The LePage administration’s $4.8 million plan to provide substance abuse treatment to more than 400 Mainers affected by the opioid crisis has so far resulted in five uninsured people and fewer than 50 Medicaid recipients receiving treatment.

Less than $60,000 has been spent so far on the Opioid Health Home program almost a year after it was launched, according to a Feb. 6 memo from the Maine Department of Health and Human Services.

At the time, the LePage administration touted the program as a major step forward in addressing the opioid crisis, although critics called it a half-measure at best. Other bills that would have expanded access to treatment, including one by Rep. Karen Vachon, R-Scarborough, died in last year’s legislative session.

An average of about one Mainer per day is dying of drug overdoses, mostly fueled by the opioid epidemic. Overdose deaths – 376 in Maine in 2016 and 185 through the first six months of 2017 – now outpace car crashes as a cause of death.

“Here we are a year later and it has not worked. The model they were promoting is not usable,” said Malory Shaughnessy, executive director of the Alliance for Addiction and Mental Health Services, Maine, a trade group representing providers. “Money is left sitting in a bank someplace instead of people getting the services they need in the real world.”

A DHHS spokeswoman did not respond to a request for comment Thursday afternoon.


Shaughnessy said the LePage administration has been weighed down by bureaucracy and is not willing or able to work with the providers that are the experts in delivering care to those needing substance abuse treatment.

“They’ve helped five uninsured people in one year, and Milestone turns away 10 people a day,” Shaughnessy said, referring to Milestone Recovery, a treatment program in Portland that has to turn people down because Maine’s system doesn’t have an effective way of delivering care to the uninsured. “Those are the real numbers.”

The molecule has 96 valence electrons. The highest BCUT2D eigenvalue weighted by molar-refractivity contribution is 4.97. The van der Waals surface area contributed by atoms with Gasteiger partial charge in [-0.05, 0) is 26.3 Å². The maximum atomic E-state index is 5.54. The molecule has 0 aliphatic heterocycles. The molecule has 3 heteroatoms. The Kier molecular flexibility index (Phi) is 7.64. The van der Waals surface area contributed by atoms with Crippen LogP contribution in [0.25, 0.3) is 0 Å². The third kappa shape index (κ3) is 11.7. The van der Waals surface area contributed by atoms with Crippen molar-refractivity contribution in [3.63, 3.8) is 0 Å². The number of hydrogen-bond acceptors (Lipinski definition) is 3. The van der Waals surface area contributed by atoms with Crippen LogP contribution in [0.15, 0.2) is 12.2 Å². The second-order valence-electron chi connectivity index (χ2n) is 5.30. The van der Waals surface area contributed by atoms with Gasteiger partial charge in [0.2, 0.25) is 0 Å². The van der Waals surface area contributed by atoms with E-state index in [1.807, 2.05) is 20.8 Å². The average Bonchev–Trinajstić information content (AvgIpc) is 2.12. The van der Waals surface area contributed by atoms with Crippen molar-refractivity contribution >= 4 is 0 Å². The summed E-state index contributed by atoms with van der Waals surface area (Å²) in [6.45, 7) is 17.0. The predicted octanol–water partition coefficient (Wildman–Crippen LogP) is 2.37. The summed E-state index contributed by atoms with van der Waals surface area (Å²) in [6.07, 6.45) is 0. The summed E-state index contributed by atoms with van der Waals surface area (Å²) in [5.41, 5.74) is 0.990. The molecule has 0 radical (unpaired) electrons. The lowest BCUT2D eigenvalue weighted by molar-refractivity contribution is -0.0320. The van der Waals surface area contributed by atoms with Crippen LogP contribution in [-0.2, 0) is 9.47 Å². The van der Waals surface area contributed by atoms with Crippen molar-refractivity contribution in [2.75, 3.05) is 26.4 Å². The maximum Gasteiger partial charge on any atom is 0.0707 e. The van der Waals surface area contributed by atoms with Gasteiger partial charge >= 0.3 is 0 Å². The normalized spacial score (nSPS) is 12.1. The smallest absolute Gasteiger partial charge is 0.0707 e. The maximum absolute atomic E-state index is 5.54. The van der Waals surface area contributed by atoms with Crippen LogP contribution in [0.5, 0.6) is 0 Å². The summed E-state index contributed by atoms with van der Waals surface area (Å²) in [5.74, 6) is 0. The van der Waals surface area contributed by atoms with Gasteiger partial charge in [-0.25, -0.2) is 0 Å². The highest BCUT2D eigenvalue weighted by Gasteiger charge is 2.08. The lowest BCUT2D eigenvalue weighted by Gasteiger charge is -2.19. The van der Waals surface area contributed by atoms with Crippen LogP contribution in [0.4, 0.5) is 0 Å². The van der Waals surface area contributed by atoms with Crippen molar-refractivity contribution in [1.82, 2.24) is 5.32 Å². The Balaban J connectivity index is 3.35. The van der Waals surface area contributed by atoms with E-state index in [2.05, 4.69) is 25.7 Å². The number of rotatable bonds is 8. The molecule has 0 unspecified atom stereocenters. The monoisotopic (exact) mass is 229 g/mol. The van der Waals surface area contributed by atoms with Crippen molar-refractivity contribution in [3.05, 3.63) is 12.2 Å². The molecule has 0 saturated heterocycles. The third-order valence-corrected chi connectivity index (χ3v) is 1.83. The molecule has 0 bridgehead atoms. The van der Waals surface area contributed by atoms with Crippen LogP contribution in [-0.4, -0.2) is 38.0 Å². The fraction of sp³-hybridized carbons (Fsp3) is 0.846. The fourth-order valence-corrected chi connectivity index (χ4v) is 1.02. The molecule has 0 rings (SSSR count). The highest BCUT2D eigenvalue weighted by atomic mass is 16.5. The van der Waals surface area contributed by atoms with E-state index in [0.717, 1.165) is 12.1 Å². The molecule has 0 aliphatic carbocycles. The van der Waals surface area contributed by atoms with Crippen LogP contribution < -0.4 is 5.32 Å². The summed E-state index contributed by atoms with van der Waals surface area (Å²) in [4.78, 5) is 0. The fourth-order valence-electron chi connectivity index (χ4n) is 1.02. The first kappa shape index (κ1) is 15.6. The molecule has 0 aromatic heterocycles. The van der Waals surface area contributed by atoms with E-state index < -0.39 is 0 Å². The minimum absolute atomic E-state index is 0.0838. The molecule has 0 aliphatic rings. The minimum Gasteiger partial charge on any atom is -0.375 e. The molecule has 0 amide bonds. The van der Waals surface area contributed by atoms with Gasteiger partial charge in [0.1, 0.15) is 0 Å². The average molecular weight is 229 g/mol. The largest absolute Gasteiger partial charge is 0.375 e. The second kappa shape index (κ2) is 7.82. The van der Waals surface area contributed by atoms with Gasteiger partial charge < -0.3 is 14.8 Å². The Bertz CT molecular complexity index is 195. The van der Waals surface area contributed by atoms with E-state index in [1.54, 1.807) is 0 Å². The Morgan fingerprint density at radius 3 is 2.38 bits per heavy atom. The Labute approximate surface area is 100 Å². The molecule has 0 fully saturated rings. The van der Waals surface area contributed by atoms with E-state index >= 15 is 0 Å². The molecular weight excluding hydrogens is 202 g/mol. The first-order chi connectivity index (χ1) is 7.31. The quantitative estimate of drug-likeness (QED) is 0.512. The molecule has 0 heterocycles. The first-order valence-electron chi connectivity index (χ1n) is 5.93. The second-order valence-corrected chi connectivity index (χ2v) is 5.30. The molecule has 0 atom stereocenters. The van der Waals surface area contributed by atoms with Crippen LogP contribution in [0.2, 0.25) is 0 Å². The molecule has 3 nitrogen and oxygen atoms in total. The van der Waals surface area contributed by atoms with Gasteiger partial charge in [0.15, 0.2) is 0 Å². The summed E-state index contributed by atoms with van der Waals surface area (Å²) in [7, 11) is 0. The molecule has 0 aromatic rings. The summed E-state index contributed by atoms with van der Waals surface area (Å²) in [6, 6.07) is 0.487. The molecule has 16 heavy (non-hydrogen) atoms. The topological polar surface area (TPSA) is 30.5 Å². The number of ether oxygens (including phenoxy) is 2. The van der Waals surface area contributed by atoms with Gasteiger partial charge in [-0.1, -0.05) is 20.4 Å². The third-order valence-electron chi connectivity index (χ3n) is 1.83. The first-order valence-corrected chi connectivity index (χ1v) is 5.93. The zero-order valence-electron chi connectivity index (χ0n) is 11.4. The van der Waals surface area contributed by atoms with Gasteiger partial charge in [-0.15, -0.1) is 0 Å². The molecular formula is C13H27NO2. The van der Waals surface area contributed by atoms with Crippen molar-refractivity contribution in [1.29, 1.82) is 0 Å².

The $4.8 million plan, a blend of state and federal money, would have provided for about 170 uninsured Mainers to gain access to treatment, together with some 230 Medicaid recipients.

It’s unclear how many Mainers need opioid treatment but don’t have access to it, but treatment experts say the number is in the thousands. Many people with a substance use disorder lose their jobs and are uninsured as their lives spiral downward. Meanwhile, the LePage administration has tightened Medicaid eligibility for adults – a pathway to treatment because Medicaid reimburses for substance use treatment programs.

Shaughnessy said that in some ways the Opioid Health Home program was duplicative, because Medicaid recipients already have access to opioid treatment, which is typically medication-assisted treatment using Suboxone or methadone. The program would have done some good for the uninsured population, but even that part of the program has been unable to launch.

The DHHS memo says that “the department has sent out for signature an additional nine contracts for (Opioid Health Home) services, which would allow providers to serve up to 144 more uninsured individuals.”


“I don’t see them getting their help anytime soon,” Shaughnessy said.

Maine voters approved Medicaid expansion by a wide margin in November, and once the expansion is implemented, it will open up treatment access to many thousands of Mainers. About 70,000 Mainers will become eligible for Medicaid, although it’s unknown how much of the expansion population will need substance use treatment.

However, Republican Gov. Paul LePage has raised concerns about funding implementation, arguing with Democratic lawmakers over how expansion should be paid for. Shaughnessy said she expects the Medicaid fight will continue, and it will be up to the next administration to implement expansion.

LePage’s term ends in January, and the gubernatorial election will be held this November.

Shaughnessy said reimbursement rates are low for the services that DHHS requires of the providers in Opioid Health Homes, and the administration has not listened to feedback warning that the program wouldn’t work. The memo lists 18 approved Opioid Health Home sites across the state, including locations in Augusta, Bangor, Biddeford, Calais, South Portland, Lewiston, Portland and Waterville.

Dr. Noah Nesin, vice president of medical affairs at the Penobscot Community Health Center in Bangor, said that cumbersome rules, low reimbursement rates and red tape have all contributed to providers so far taking a pass on the program.


“One-quarter of our patients don’t have insurance and could use the Opioid Health Home services if we could ever get it going,” Nesin said. “The demand is certainly there.”

Rep. Patty Hymanson, D-York and House chairwoman of the Legislature’s Health and Human Services Committee, said the LePage administration is “overwhelmed” by the opioid epidemic and unable to execute its plans.

“We have a tsunami of a problem with access to treatment and the department’s efforts have been cautious and underwhelming,” Hymanson said, adding that the committee planned to discuss the report at a future meeting.

Joe Lawlor can be contacted at 791-6376 or at:

Twitter: joelawlorph

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